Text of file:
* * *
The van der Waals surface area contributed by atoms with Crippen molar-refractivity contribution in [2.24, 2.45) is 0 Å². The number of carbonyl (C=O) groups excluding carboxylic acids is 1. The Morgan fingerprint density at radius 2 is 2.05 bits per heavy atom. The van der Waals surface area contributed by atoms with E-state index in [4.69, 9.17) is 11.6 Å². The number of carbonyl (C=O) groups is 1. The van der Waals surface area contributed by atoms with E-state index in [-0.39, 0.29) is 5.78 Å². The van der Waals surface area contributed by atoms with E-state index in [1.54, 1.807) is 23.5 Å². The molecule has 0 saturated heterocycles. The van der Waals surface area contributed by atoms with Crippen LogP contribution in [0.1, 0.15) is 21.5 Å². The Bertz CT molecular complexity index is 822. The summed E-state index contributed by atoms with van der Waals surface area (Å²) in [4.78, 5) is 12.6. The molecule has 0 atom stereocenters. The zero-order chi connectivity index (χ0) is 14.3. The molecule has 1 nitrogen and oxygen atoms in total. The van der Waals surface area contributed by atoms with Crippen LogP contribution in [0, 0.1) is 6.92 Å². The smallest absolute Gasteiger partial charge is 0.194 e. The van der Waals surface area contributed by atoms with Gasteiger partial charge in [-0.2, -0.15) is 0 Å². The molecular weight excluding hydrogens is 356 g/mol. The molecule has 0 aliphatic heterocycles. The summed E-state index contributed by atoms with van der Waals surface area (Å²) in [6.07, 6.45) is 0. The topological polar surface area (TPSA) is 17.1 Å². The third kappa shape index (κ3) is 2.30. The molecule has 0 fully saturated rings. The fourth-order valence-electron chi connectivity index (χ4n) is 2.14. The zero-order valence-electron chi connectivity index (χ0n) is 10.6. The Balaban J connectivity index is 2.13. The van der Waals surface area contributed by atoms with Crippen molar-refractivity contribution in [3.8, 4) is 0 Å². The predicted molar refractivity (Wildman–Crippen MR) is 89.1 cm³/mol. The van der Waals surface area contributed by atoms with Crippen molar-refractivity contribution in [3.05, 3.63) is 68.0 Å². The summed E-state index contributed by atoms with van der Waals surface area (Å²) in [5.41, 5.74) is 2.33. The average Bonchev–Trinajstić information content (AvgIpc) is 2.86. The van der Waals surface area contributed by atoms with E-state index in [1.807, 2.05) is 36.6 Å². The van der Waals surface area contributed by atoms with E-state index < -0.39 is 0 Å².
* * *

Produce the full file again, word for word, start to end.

The van der Waals surface area contributed by atoms with Crippen molar-refractivity contribution in [2.24, 2.45) is 0 Å². The number of carbonyl (C=O) groups excluding carboxylic acids is 1. The Morgan fingerprint density at radius 2 is 2.05 bits per heavy atom. The van der Waals surface area contributed by atoms with E-state index in [4.69, 9.17) is 11.6 Å². The number of carbonyl (C=O) groups is 1. The van der Waals surface area contributed by atoms with E-state index in [-0.39, 0.29) is 5.78 Å². The van der Waals surface area contributed by atoms with E-state index in [1.54, 1.807) is 23.5 Å². The molecule has 0 saturated heterocycles. The van der Waals surface area contributed by atoms with Crippen LogP contribution in [0.1, 0.15) is 21.5 Å². The Bertz CT molecular complexity index is 822. The summed E-state index contributed by atoms with van der Waals surface area (Å²) in [4.78, 5) is 12.6. The molecule has 0 atom stereocenters. The zero-order chi connectivity index (χ0) is 14.3. The molecule has 1 nitrogen and oxygen atoms in total. The van der Waals surface area contributed by atoms with Crippen LogP contribution in [0, 0.1) is 6.92 Å². The smallest absolute Gasteiger partial charge is 0.194 e. The van der Waals surface area contributed by atoms with Gasteiger partial charge in [-0.2, -0.15) is 0 Å². The molecular weight excluding hydrogens is 356 g/mol. The molecule has 0 aliphatic heterocycles. The summed E-state index contributed by atoms with van der Waals surface area (Å²) in [6.07, 6.45) is 0. The topological polar surface area (TPSA) is 17.1 Å². The third kappa shape index (κ3) is 2.30. The molecule has 0 fully saturated rings. The fourth-order valence-electron chi connectivity index (χ4n) is 2.14. The zero-order valence-electron chi connectivity index (χ0n) is 10.6. The Balaban J connectivity index is 2.13. The van der Waals surface area contributed by atoms with Crippen molar-refractivity contribution in [3.8, 4) is 0 Å². The predicted molar refractivity (Wildman–Crippen MR) is 89.1 cm³/mol. The van der Waals surface area contributed by atoms with Crippen molar-refractivity contribution in [3.05, 3.63) is 68.0 Å². The summed E-state index contributed by atoms with van der Waals surface area (Å²) in [5.41, 5.74) is 2.33. The average Bonchev–Trinajstić information content (AvgIpc) is 2.86. The van der Waals surface area contributed by atoms with E-state index in [1.807, 2.05) is 36.6 Å². The van der Waals surface area contributed by atoms with E-state index < -0.39 is 0 Å².